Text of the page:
Home Improvement Tips: Annual Plants

In the words of American author, Pierce Brown, “Home isn’t where you’re from, it’s where you find light when all grows dark”. We hope you are finding light while staying home. Today’s home beautification tip is sure to light up your yard.

Spring is the perfect time to plant colorful annuals. SAMLARC.org/home-improvements is the best place to view approved Mediterranean annuals.

Planting annuals in beds or pots marks the beginning of a season-long show of eye-catching flowers. Knowing when to plant annuals helps get the seasonal show off to a solid start. Understanding how to plant annual flowers is the other key to success.

Some annuals thrive in cooler seasons of the year, while others need a little summer sizzle to bloom and thrive. Typically garden centers like Lowe’s or Green Thumb Nursery (both have curbside pickup) sell the appropriate annuals for the season at hand—or soon to come

The ideal time to plant is on a cloudy day. This protects newly planted annuals from having sun stress as they’re settling into the soil. Another option is to plant in the evening, which gives plants the overnight window to recover. Before planting annuals in the ground, it’s a good idea to arrange plants—in their pots—in the pattern you’ll follow when planting. If you’re planting in a container, arrange pots on the work surface beside the pot. With in-ground plants, plan the spacing based on mature plant size. Give plants enough room to spread.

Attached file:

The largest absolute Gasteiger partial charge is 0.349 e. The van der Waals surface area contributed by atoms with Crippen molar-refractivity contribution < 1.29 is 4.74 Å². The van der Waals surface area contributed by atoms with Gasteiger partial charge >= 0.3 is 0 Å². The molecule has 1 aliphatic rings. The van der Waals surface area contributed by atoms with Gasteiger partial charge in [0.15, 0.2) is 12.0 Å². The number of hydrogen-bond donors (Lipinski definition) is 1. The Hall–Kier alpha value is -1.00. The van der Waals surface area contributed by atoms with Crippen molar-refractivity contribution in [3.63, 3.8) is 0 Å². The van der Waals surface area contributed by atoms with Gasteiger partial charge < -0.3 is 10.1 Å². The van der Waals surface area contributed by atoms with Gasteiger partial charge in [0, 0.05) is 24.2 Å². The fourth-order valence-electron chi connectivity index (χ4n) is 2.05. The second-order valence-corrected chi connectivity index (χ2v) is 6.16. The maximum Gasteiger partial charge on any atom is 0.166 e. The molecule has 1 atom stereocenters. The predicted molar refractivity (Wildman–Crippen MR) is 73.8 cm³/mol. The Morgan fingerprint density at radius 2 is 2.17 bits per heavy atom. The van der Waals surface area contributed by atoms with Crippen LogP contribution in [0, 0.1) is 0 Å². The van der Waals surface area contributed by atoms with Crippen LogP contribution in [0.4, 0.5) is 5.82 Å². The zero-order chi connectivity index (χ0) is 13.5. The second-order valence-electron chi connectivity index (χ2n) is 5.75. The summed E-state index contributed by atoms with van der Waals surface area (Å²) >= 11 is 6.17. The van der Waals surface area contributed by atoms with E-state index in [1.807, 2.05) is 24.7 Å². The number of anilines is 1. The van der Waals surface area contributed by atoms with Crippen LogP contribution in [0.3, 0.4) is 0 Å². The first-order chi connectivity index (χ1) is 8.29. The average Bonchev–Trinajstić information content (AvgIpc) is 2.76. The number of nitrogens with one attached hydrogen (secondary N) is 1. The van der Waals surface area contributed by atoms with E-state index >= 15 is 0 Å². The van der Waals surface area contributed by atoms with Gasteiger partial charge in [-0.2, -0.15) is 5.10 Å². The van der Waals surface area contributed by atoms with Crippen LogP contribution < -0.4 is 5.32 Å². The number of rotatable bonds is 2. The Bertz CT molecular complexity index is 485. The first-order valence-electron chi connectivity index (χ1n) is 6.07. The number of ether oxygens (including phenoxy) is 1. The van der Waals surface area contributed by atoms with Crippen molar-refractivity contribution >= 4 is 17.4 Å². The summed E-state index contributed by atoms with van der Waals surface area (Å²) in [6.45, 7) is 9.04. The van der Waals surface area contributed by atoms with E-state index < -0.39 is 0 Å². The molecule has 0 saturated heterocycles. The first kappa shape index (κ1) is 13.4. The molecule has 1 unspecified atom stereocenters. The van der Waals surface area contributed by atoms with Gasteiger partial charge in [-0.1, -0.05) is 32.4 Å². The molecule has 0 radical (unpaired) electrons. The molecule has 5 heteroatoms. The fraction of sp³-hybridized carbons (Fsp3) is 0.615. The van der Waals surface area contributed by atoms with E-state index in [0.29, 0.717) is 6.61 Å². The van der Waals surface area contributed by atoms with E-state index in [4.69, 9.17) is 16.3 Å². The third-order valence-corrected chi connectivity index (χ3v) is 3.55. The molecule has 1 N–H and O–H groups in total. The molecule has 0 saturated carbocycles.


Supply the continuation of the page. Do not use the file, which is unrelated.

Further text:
It’s not hard to master how to plant annuals. Water any annuals that are dry before removing them from cell packs or pots. Root balls should be moist at planting time. Never pull annuals from their containers—that’s a good way to break stems. Instead, remove plants from their containers by gently squeezing the pot and then flipping it over, cradling the annual stem with your hand. It should slip right out.

Use your hand or a trowel to dig a shallow hole large enough to cradle an annual’s root ball. If you’re planting many annuals, try the method professional landscapers use: the stab-and-plant technique. Hold a trowel with the blade facing down and the concave side facing you. Stick the trowel into soil, and pull the handle forward, creating a hole behind the blade. Slip the annual from its container and drop it into the hole, firming soil around the plant. This method works best with loose soil.

Always water annuals after planting. Soak soil thoroughly. Add a mulch layer to slow water evaporation from soil and help reduce weeds.

Happy Gardening from SAMLARC!